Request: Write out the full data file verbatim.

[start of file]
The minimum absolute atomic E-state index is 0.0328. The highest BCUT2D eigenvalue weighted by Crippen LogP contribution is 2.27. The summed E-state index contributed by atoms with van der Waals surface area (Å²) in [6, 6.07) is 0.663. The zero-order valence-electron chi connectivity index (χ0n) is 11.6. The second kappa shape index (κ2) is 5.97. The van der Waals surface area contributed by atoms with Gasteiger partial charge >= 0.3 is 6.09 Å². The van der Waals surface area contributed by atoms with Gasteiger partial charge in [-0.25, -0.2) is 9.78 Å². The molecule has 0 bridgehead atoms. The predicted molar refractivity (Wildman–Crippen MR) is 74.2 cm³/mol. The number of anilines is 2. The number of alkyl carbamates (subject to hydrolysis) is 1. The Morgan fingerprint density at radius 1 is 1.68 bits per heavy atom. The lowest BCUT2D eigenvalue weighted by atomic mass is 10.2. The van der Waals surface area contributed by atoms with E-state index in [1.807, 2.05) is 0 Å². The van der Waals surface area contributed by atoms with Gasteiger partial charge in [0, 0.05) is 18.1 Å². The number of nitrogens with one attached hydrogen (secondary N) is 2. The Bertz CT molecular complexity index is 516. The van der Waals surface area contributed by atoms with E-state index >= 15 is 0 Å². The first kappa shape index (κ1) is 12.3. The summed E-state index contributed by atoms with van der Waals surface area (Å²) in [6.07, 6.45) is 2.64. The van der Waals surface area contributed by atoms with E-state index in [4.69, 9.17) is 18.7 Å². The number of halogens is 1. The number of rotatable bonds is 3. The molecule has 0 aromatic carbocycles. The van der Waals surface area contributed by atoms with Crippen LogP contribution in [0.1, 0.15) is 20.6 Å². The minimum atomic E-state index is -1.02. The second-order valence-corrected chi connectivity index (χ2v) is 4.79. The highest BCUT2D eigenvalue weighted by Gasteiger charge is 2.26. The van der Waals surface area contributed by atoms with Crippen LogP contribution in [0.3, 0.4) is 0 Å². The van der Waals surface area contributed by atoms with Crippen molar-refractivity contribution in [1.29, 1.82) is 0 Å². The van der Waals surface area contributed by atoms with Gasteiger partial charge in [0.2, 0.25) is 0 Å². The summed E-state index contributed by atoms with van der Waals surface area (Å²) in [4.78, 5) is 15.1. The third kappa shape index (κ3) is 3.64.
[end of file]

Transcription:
The minimum absolute atomic E-state index is 0.0328. The highest BCUT2D eigenvalue weighted by Crippen LogP contribution is 2.27. The summed E-state index contributed by atoms with van der Waals surface area (Å²) in [6, 6.07) is 0.663. The zero-order valence-electron chi connectivity index (χ0n) is 11.6. The second kappa shape index (κ2) is 5.97. The van der Waals surface area contributed by atoms with Gasteiger partial charge >= 0.3 is 6.09 Å². The van der Waals surface area contributed by atoms with Gasteiger partial charge in [-0.25, -0.2) is 9.78 Å². The molecule has 0 bridgehead atoms. The predicted molar refractivity (Wildman–Crippen MR) is 74.2 cm³/mol. The number of anilines is 2. The number of alkyl carbamates (subject to hydrolysis) is 1. The Morgan fingerprint density at radius 1 is 1.68 bits per heavy atom. The lowest BCUT2D eigenvalue weighted by atomic mass is 10.2. The van der Waals surface area contributed by atoms with E-state index in [1.807, 2.05) is 0 Å². The van der Waals surface area contributed by atoms with Gasteiger partial charge in [0, 0.05) is 18.1 Å². The number of nitrogens with one attached hydrogen (secondary N) is 2. The Bertz CT molecular complexity index is 516. The van der Waals surface area contributed by atoms with E-state index >= 15 is 0 Å². The first kappa shape index (κ1) is 12.3. The summed E-state index contributed by atoms with van der Waals surface area (Å²) in [6.07, 6.45) is 2.64. The van der Waals surface area contributed by atoms with E-state index in [4.69, 9.17) is 18.7 Å². The number of halogens is 1. The number of rotatable bonds is 3. The molecule has 0 aromatic carbocycles. The van der Waals surface area contributed by atoms with Crippen LogP contribution in [0.1, 0.15) is 20.6 Å². The minimum atomic E-state index is -1.02. The second-order valence-corrected chi connectivity index (χ2v) is 4.79. The highest BCUT2D eigenvalue weighted by Gasteiger charge is 2.26. The van der Waals surface area contributed by atoms with Crippen LogP contribution in [0.3, 0.4) is 0 Å². The van der Waals surface area contributed by atoms with Crippen molar-refractivity contribution in [1.29, 1.82) is 0 Å². The van der Waals surface area contributed by atoms with Gasteiger partial charge in [0.2, 0.25) is 0 Å². The summed E-state index contributed by atoms with van der Waals surface area (Å²) in [4.78, 5) is 15.1. The third kappa shape index (κ3) is 3.64.